Taco Bell victory is a sign of church's faithful solidarity
Written by J. Bennett Guess
Mar-Apr 2005

J. Bennett Guess
¡Si, si se puede! - yes, it can be done!

The name of this column - "Never Ourselves Alone" - demands of me, I think, some ink space about the successful ending of the UCC-supported Taco Bell boycott. It's a people-powered victory worthy of widespread church applause.

When the four-year boycott ended on March 8, with Taco Bell's no-longer-entrenched president saying, "We will be the first in our industry to directly help improve farm workers' wages," the church of Jesus Christ stood tall on the shoulders of countless, martyred saints of the faith - and of the fields.

It's been about four years ago since I stood at the simple, but monumental grave of United Farm Workers' founder Cesar Chavez in La Paz, Calif. There, at the UFW's historic campground and headquarters - a living museum of sorts to Chavez's lifelong witness for justice - I saw firsthand how Chavez taught that solidarity is both a political strategy and a religious value.

Chavez knew that impoverished, often-invisible farmhands alone could not change the economic and political system that rendered them society's throw-away workers. Traditional strike tactics would not succeed. Instead, what was needed was a steadfast coalition of people of good will - people with the capacity of mind and heart to learn of the farm workers' plight and stand with them.

The UFW's strategy has been successfully modeled again and again by farm worker organizations, including Florida's Coalition of Immokalee Workers which launched and led the more-than-uphill Taco Bell effort in April 2001.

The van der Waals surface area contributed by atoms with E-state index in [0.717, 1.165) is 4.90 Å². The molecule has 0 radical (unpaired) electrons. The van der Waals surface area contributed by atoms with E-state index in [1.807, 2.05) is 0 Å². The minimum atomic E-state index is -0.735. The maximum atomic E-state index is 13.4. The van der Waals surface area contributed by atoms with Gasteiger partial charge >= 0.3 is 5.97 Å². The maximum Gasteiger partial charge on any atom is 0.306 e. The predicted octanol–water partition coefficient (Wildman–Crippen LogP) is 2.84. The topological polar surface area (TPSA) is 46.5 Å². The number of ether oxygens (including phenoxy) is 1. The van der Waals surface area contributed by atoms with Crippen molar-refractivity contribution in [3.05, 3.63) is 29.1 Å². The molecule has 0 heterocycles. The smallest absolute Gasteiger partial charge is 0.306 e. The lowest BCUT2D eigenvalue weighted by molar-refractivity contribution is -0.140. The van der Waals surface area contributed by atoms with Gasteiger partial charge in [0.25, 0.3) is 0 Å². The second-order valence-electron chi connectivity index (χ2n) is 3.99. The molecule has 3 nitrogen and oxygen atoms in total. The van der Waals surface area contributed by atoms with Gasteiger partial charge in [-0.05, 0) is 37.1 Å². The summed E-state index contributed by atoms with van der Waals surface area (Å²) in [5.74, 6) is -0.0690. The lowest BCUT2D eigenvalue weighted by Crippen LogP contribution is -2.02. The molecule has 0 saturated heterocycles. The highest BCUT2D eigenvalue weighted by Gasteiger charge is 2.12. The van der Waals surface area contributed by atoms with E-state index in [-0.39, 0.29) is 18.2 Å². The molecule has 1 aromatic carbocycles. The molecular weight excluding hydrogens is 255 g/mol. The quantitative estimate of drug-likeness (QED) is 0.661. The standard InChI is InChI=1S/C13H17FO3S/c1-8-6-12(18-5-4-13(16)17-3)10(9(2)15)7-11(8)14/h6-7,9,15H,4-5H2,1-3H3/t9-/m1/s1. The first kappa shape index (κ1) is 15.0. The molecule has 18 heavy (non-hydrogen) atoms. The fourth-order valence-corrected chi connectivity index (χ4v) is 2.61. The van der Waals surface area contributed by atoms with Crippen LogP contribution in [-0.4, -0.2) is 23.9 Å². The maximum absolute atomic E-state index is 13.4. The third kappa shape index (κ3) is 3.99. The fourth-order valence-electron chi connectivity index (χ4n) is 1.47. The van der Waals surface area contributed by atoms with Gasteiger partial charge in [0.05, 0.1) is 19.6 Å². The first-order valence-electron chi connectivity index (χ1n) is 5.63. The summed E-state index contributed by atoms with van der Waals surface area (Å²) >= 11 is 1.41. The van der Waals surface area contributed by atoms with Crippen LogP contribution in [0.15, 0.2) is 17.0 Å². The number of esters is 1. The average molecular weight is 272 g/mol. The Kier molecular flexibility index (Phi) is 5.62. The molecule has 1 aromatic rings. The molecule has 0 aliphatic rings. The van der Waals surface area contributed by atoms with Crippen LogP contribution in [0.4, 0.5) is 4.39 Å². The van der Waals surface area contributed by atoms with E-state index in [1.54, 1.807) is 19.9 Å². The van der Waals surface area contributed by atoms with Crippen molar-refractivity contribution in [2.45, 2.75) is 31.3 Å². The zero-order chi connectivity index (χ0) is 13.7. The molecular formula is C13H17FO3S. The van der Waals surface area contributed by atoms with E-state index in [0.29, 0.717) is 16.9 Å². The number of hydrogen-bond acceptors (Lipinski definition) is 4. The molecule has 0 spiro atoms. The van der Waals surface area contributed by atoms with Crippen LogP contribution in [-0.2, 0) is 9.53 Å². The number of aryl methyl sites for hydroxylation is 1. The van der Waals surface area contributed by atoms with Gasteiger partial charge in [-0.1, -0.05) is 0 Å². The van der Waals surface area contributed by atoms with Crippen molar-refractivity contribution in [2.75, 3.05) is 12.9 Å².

Similarly, the Toledo, Ohio-based Farm Labor Organizing Committee, led by the courageous Baldemar Valesquez, waged a hard-fought effort against the Mt. Olive Pickle Company on behalf of North Carolina's cucumber pickers. It also ended successfully less than six months ago.

In both instances, the UCC was the first national religious body to join the farm workers' campaigns. And, fortunately, we were not the last. One by one, as communities of faith signed on, the balance of power tilted in God's favor.

In the case of Taco Bell, those in Florida who picked tomatoes for the fast-food giant were paid only 40 cents for every 32-pound bucket, the same per-piece rate offered 30 years ago. At that wage, farm workers would have to pick and haul two tons of tomatoes daily to earn $50.

But, in defiance of this injustice, countless congregations and members did what they could, when they could. Youth groups refused to get off buses when unsuspecting drivers stopped at Taco Bell restaurants. Churches held weekly or monthly vigils outside Taco Bell outlets. UCC members flooded the chain's corporate offices with cards and letters, especially at Christmas. Pastors raised the issue from their pulpits, and parishioners participated in rallies and "truth tours."

"[It's] a bit like David confronting Goliath," said Edith Rasell, the UCC's national staffperson who gave much time and energy to the boycott on our collective behalf.

Yes, I know, there were some in our churches who grumbled. A vocal few argued that we shouldn't be involved in such controversial things. But, in the end, God's poorest ones got a much-needed raise - and a good measure of dignity. I think Jesus would be proud of our wise-as-serpents, gentle-as-doves approach.

"For a lot of people, these complex issues seem very distant - half a continent away. But the [boycott] put a human face on this one," said a pastor to United Church News in 2002. "Time and time again, when we put a human face on something important, people own it."

Yes, in solidarity, we owned it. And it made all the difference.

See related news story.

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Rev. J. Bennett Guess
Executive Minister, Local Church Ministries
700 Prospect Ave.
Cleveland,Ohio 44115
216-736-3801
guessb@ucc.org